Former CBC Radio host Jian Ghomeshi, charged with four counts of sexual assault and one count of "overcome resistance - choking", has been released on $100,000 bail.
According to a press release, Toronto Police say Ghomeshi, 47, voluntarily surrendered to police Wednesday morning. In a 25-minute hearing Wednesday afternoon, Ghomeshi was formally charged. His next court appearance will be Jan. 8.
Under terms of his release, Ghomeshi must turn over his Canadian passport and live with his mother in Toronto. His mother is his surety.
Ghomeshi left the courthouse in a crush of media without saying a word. However, his lawyer, prominent criminal defence attorney Marie Henein, is quoted as saying that Ghomeshi will plead not guilty to the charges.
"We will address these allegations fully and directly in a courtroom," Henein said. "We will not be making any further media statements, nor will Mr. Ghomeshi be making any further media statements."
The charge of overcome resistance by choking carries a maximum penalty of life imprisonment. The maximum sentence for sexual assault is 10 years in jail.
Ghomeshi, the former host of CBC Radio's popular 'Q' program, was fired by the CBC on October 26 when allegations about sexual abuse surfaced. He promptly filed a $55 million lawsuit against the public broadcaster and defended himself on Facebook.
According to the CBC, Ghomeshi was fired when management saw "graphic evidence" that he had allegedly harmed a woman.
On Tuesday, Ghomeshi dropped his lawsuit and settled with the CBC. Ghomeshi is expected to pay $18,000 in legal costs to CBC as part of the agreement, CBC has said.
Full coverage: The Jian Ghomeshi scandal
Since Ghomeshi was fired, nine women have come forward with allegations of sexual assault, some dating back over a decade. All of the women have described simiar events. Only three of the women spoke publicly, including Trailer Park Boys actress Lucy DeCoutere. Women describe incidents of choking and hitting. The three women filed complaints with police.
In a statement released Wednesday, DeCoutere said:
"The past month has seen a major shift in the conversation about violence against women. It has been an overwhelming and painful time for many people, including myself, but also very inspiring. I hope that victim's voices continue to be heard and that this is the start of a change that is so desperately needed."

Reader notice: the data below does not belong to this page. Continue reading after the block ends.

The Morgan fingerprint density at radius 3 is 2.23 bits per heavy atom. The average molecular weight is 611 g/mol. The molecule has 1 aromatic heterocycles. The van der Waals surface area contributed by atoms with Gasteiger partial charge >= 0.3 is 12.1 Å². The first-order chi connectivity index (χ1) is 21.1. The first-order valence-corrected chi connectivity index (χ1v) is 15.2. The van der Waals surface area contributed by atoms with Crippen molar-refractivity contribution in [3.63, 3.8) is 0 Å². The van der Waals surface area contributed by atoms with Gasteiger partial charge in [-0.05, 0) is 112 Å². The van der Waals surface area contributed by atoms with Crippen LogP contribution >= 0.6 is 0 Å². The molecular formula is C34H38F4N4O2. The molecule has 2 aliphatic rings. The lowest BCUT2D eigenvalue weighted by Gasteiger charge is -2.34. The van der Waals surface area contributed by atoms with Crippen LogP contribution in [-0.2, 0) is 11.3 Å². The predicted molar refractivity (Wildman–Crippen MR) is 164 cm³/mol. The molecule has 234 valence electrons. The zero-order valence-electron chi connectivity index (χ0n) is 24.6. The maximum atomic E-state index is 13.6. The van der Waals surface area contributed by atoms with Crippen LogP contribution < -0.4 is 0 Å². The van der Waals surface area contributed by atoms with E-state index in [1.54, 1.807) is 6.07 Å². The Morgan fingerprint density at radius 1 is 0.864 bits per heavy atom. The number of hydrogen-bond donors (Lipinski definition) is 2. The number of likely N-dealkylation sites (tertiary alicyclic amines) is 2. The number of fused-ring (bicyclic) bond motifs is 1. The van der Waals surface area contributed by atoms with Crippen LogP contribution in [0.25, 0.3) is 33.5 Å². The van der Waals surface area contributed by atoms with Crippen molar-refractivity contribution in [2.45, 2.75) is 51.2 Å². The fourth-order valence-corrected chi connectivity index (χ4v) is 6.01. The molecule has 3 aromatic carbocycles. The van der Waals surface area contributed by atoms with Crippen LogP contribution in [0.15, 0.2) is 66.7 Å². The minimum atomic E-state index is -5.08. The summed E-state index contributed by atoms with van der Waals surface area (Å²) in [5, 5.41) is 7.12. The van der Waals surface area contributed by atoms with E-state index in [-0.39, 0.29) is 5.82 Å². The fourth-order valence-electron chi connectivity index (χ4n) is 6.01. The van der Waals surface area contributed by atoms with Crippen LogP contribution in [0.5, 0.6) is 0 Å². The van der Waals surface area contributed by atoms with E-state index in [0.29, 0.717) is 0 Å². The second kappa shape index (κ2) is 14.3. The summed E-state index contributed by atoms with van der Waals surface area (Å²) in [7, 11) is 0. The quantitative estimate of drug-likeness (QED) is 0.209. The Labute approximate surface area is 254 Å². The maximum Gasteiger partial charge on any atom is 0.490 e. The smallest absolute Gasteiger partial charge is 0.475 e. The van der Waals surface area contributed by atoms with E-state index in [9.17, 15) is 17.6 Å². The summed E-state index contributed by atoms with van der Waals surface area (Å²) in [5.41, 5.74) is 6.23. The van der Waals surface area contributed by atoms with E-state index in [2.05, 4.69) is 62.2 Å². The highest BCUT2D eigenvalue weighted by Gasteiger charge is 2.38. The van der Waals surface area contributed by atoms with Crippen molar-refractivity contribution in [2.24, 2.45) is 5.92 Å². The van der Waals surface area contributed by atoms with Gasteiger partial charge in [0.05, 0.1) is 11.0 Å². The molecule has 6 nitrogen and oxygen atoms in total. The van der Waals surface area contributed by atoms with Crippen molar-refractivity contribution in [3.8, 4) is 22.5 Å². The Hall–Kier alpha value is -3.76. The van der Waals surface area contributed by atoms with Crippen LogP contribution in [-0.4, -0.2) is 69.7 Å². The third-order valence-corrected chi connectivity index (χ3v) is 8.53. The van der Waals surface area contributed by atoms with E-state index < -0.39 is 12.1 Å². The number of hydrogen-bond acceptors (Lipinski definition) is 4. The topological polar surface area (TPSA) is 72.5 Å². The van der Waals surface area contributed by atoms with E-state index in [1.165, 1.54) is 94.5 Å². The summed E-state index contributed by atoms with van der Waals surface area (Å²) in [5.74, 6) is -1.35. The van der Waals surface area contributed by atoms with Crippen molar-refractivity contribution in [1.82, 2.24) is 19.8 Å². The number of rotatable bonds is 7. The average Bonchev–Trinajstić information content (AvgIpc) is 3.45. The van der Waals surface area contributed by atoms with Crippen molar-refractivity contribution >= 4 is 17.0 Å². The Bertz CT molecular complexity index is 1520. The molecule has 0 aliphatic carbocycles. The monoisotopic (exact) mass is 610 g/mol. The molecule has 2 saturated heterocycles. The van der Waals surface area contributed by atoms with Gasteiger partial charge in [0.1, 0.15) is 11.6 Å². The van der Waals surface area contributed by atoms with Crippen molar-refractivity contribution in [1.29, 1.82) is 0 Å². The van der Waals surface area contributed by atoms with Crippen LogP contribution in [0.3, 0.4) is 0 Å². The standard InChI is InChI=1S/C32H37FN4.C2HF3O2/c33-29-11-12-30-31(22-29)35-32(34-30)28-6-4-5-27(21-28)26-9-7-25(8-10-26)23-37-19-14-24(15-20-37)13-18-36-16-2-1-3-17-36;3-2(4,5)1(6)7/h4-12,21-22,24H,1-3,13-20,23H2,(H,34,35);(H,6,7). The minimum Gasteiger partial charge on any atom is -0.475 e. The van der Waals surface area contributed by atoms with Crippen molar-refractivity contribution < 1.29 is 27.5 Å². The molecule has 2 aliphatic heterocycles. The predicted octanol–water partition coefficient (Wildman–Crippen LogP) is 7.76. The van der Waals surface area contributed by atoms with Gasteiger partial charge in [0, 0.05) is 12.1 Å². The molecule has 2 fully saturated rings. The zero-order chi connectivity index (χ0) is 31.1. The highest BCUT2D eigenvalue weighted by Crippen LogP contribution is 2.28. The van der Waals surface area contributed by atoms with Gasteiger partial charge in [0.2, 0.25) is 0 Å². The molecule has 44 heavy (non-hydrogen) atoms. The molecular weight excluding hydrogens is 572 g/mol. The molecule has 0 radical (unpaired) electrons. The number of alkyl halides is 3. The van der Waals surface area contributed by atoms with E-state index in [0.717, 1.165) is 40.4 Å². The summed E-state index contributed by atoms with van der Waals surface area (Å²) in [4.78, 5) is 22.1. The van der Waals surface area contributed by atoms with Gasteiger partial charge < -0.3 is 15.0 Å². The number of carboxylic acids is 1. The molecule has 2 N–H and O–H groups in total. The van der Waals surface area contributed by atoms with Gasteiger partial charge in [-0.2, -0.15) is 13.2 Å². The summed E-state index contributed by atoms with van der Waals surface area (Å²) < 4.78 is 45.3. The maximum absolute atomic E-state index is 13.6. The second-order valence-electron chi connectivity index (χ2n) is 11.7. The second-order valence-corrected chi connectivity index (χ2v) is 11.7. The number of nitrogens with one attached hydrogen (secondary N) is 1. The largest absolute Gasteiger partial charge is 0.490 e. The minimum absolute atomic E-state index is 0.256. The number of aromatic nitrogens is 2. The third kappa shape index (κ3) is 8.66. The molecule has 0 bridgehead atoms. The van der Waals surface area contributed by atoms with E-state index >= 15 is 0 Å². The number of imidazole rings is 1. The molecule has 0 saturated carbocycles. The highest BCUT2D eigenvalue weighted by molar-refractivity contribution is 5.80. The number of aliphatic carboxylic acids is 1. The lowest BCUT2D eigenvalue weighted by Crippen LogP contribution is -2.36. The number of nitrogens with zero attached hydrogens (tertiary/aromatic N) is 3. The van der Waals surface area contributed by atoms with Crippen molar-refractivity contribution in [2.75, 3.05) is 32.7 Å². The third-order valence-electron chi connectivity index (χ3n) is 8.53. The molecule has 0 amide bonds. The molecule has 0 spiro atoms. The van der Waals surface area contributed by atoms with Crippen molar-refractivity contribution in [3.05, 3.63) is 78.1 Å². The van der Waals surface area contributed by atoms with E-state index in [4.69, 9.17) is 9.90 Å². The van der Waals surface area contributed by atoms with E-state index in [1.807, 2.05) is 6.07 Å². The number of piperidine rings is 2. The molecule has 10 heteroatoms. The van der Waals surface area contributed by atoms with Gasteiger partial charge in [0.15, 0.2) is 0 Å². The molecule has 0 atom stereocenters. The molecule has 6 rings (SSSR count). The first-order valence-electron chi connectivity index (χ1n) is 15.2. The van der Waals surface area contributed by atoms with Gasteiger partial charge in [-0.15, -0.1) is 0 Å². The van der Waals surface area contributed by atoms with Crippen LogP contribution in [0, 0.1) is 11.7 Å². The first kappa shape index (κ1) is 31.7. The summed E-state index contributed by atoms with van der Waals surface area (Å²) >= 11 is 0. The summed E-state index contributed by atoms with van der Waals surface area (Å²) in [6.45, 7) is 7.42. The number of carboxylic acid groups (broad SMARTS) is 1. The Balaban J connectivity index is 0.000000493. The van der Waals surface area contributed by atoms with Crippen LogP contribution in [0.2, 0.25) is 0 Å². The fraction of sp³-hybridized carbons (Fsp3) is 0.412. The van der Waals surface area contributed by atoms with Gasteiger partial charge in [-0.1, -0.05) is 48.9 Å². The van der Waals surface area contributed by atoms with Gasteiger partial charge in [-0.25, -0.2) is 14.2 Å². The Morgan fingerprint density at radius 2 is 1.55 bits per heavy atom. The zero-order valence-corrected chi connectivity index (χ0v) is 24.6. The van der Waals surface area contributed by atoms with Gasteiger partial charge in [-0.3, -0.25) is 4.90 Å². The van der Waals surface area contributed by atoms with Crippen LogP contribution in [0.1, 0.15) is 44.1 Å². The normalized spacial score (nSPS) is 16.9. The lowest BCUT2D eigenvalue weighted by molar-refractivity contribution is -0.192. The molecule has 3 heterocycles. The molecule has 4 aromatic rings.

Wednesday's announcement are the first charges Ghomeshi has faced in the ongoing scandal.
On Facebook, Ghomeshi admitted that he engaged in "rough sex," or BDSM, but said that any acts of violence were consensual.
“I’ve been fired from the CBC because of the risk of my private sex life being made public as a result of a campaign of false allegations pursued by a jilted ex girlfriend and a freelance writer,” Ghomeshi posted on Oct. 26.
He has since removed his profiles from Facebook and Twitter, and has not spoken to the media.
A CBC spokesman declined to comment on the charges against Ghomeshi.
"We don't comment on criminal investigations or matters before the court," said Chuck Thompson.
The CBC has launched an independent investigation looking into harassment allegations in the workplace. The inquiry is being headed up by prominent Toronto employment lawyer Janice Rubin. The broadcaster has also begun its search for a permanent replacement for Ghomeshi on "Q" and is looking at possibly changing the name of the program in the future.
He had also filed a union grievance against the CBC alleging dismissal without cause — a matter which still remains active.
(With files from The Canadian Press)